This is the central equation of quantum theory, and describes how any quantum system will behave, and how its observable qualities are likely to manifest in an experiment.

A is for ...
Alice and Bob

In quantum experiments, these are the names traditionally given to the people transmitting and receiving information. In quantum cryptography, an eavesdropper called Eve tries to intercept the information.

R is for ...

Since the predictions of quantum theory have been right in every experiment ever done, many researchers think it is the best guide we have to the nature of reality. Unfortunately, that still leaves room for plenty of ideas about what reality really is!

F is for ...
Free Will

Ideas at the heart of quantum theory, to do with randomness and the character of the molecules that make up the physical matter of our brains, lead some researchers to suggest humans can’t have free will.

J is for ...
Josephson Junction

This is a narrow constriction in a ring of superconductor. Current can only move around the ring because of quantum laws; the apparatus provides a neat way to investigate the properties of quantum mechanics and is a technology to build qubits for quantum computers.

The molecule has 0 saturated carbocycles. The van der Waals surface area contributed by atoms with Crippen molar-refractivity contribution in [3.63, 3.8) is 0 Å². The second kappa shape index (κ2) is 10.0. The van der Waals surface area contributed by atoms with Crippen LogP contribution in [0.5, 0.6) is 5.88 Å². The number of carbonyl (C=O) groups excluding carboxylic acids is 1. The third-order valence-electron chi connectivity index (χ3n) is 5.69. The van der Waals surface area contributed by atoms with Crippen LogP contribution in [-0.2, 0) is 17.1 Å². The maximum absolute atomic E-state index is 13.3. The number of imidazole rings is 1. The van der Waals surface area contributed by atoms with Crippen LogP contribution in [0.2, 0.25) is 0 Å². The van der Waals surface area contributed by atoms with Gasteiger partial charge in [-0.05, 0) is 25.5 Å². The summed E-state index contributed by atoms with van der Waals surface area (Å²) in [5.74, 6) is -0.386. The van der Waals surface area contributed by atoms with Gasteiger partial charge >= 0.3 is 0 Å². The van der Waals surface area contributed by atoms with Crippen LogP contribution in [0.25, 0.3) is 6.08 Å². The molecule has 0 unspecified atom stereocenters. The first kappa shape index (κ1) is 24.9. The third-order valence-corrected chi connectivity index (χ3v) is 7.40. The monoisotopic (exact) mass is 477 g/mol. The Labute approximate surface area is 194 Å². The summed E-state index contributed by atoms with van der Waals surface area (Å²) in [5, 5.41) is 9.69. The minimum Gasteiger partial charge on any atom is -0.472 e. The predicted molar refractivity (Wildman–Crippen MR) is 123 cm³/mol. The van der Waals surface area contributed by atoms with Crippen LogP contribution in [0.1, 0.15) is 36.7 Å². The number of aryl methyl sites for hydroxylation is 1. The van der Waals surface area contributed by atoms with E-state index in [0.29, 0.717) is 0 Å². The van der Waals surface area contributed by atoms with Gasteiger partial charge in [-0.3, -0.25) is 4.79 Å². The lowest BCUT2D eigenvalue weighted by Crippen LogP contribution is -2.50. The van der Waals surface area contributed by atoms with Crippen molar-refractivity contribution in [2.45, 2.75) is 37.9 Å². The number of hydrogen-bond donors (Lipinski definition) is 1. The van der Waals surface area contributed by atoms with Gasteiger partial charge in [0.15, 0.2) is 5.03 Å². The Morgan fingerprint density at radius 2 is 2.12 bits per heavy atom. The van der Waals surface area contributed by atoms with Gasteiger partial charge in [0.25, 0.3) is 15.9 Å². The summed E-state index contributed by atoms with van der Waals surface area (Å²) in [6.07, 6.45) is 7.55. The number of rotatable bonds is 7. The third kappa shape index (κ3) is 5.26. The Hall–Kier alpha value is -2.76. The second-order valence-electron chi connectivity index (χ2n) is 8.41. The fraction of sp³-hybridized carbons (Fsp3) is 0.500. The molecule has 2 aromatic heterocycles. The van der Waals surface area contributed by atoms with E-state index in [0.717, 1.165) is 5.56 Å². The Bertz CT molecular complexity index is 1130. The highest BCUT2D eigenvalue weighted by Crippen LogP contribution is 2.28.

I is for ...

Many researchers working in quantum theory believe that information is the most fundamental building block of reality.

T is for ...

Quantum tricks allow a particle to be transported from one location to another without passing through the intervening space – or that’s how it appears. The reality is that the process is more like faxing, where the information held by one particle is written onto a distant particle.

M is for ...

Our most successful theories of cosmology suggest that our universe is one of many universes that bubble off from one another. It’s not clear whether it will ever be possible to detect these other universes.

B is for ...
Bell's Theorem

In 1964, John Bell came up with a way of testing whether quantum theory was a true reflection of reality. In 1982, the results came in – and the world has never been the same since!

W is for ...
Wave-particle duality

It is possible to describe an atom, an electron, or a photon as either a wave or a particle. In reality, they are both: a wave and a particle.

H is for ...
Hawking Radiation

In 1975, Stephen Hawking showed that the principles of quantum mechanics would mean that a black hole emits a slow stream of particles and would eventually evaporate.